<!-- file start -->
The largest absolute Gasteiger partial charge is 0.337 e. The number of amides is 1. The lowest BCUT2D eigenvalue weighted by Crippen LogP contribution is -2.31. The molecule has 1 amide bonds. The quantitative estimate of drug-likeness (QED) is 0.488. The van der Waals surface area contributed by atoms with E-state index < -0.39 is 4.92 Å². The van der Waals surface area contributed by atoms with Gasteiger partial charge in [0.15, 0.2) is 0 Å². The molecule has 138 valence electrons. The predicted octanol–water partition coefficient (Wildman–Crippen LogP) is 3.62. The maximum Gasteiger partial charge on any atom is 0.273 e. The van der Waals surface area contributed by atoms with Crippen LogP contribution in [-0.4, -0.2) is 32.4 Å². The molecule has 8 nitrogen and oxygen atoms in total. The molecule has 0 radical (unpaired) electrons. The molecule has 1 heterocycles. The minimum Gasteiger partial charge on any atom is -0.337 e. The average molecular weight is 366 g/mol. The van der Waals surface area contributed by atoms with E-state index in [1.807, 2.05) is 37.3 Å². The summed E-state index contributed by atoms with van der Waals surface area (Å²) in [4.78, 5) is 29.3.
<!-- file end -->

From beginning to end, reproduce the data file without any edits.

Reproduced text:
The largest absolute Gasteiger partial charge is 0.337 e. The number of amides is 1. The lowest BCUT2D eigenvalue weighted by Crippen LogP contribution is -2.31. The molecule has 1 amide bonds. The quantitative estimate of drug-likeness (QED) is 0.488. The van der Waals surface area contributed by atoms with E-state index < -0.39 is 4.92 Å². The van der Waals surface area contributed by atoms with Gasteiger partial charge in [0.15, 0.2) is 0 Å². The molecule has 138 valence electrons. The predicted octanol–water partition coefficient (Wildman–Crippen LogP) is 3.62. The maximum Gasteiger partial charge on any atom is 0.273 e. The van der Waals surface area contributed by atoms with Crippen LogP contribution in [-0.4, -0.2) is 32.4 Å². The molecule has 8 nitrogen and oxygen atoms in total. The molecule has 0 radical (unpaired) electrons. The molecule has 1 heterocycles. The minimum Gasteiger partial charge on any atom is -0.337 e. The average molecular weight is 366 g/mol. The van der Waals surface area contributed by atoms with E-state index in [1.807, 2.05) is 37.3 Å². The summed E-state index contributed by atoms with van der Waals surface area (Å²) in [4.78, 5) is 29.3.